Mechanical Ventilatory Support
- Ventilators are special pumps to support ventilatory function of the respiratory system and improve oxygenation by providing high oxygen and positive pressure.
Hypoxaemic respiratory failure :
Hypercarbic respiratory failure :
- arterial PC02 >50 mmHg qnd arterial pH <7.30
- Neuromuscular diseases like myasthenia
- gravis, myopathies
- Restrictive lung diseases
- In acute hypercarbic respiratory failure mechanical ventilation must be instituted in all cases.
- In chronic hypercarbic respiratory failure
- mechanical ventilator su port mayor may not be given.
- Mechanical ventilation is also given in cases of raised intracranial pressure, congestive heart failure, myocardial infarction, unconscious patients, post-operative conditions.
How it works?
- Mechanical ventilators provide humidified gas through an airway opening of a specific volume, pressure, and time-pattern.
- Ventilators serve as energy source to replace the effort of the respiratory muscles.
- Usually inspiration is taken over by the ventilator by providing a positive pressure but expiration is passive and occurs without any effort.
- A positive end-expiratory pressure (PEEP) is delivered which helps to maintain the patency of alveoli and airways and reverses hypoxaemia and atelectasis.
- PEEP levels are between 0-10 cm water.
- A cuffed endotracheal tube is inserted to deliver oxygen gas to the lungs .
- Neuromuscular paralysis may be required and it is usually achieved by succinyl choline, morphine, fentanyl, ketamine or recently by propofo!.
- If ventilator therapy is required for more than 3 weeks. tracheostomy is done to reduce laryngeal injury.
- Mode means the manner in which ventilator breaths are triggered, cycled, and limited.
- Trigger is the inspiratory effort or a timed signal.
- Cycle is the point where inspiration ends by volume,
- pressure or time or flow.
- Limiting factors are airway pressure or inspiratory flow.
Modes of ventilation
- Assist control mode ventilation (ACMV)
- An inspiratory cycle is triggered by patient’s inspiratory effort or a timed signal. It is used for initiation of mechanical ventilation.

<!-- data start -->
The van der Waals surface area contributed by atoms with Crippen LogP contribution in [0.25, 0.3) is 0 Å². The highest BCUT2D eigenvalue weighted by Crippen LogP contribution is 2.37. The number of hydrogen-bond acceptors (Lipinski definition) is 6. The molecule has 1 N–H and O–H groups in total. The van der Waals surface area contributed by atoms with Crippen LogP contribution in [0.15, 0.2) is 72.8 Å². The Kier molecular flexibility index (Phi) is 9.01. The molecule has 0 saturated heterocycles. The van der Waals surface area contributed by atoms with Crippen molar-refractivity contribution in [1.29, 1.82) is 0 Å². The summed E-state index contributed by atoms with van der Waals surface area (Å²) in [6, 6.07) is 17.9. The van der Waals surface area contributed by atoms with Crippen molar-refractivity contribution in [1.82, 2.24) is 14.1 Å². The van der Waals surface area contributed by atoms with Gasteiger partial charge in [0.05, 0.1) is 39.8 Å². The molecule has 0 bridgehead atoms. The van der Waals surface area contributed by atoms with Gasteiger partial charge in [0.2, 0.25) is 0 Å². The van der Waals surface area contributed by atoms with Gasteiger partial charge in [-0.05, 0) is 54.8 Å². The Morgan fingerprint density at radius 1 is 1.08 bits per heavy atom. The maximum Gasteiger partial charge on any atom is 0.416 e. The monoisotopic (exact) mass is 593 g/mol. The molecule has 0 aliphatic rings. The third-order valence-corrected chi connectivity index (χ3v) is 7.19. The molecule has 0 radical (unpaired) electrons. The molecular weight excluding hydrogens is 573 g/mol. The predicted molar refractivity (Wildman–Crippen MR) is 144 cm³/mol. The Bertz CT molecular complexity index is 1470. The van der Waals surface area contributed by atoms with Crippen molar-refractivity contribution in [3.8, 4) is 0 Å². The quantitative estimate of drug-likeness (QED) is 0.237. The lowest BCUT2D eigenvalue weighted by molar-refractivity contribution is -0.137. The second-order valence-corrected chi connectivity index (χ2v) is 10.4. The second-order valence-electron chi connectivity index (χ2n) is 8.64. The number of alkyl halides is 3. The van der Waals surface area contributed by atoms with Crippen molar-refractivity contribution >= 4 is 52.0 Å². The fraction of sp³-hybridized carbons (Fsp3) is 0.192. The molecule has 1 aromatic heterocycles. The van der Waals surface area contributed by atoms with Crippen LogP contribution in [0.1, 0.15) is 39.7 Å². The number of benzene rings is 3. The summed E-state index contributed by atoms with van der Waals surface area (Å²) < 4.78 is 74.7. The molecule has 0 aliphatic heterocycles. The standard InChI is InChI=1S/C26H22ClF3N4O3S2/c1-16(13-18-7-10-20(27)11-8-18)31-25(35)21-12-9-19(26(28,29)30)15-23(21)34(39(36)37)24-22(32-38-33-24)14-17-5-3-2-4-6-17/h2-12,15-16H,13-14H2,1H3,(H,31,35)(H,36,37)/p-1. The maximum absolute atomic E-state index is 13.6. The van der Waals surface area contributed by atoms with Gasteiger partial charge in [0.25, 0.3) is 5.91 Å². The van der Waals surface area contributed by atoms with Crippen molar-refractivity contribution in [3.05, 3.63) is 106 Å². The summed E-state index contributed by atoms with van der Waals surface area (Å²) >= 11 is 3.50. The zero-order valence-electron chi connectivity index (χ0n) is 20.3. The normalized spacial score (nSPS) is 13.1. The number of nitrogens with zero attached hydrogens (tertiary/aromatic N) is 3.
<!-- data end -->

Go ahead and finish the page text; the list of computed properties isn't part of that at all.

- It is also used for weaning patients from mechanical ventilation.
Synchronized intermittent mandatory ventilation (SIMV)
- The patient is allowed to breathe spontaneously without ventilator assistance, with ventilator breaths in between. Mandatory breaths are in synchrony with patients efforts at a fixed frequency.
- If the patient fails to breathe spontaneously the ventilator delivers breaths till the patient breathes spontaneously.
- SIMV allows patients with spontaneous respiration to breathe, supporting the breaths, and helps to wean intubated patients.
- airway pressure (CPAP) The ventilator provides fresh gas, gives each inspiration and provides pressure from 0-20 cm water.
- It is useful for patients with intact respiratory function with endotracheal tube for airway protection.
Pressure control ventilation (PCV)
- During inspiration, a given pressure is use to drive the gas in. It is used in patients with severe hypoxaemic respiratory failure.
Pressure support ventilation (PSV)
- This form is patient-triggered, flow-cycled, so that patient receives ventilator assistance only when there is an inspiratory effort by the patient.
Non-invasive ventilation (NIV)
- This is given without endotracheal intubation through a tight-fitting face mask.
- Commonly used in sleep apnea patients, and as a primary ventilator support in patients with impending respiratory failure.
- It is also called bipap or bi-Ievel positive airway pressure ventilation.
- It is well tolerated by the conscious patient and the most commonly used method of ventilation in reus today.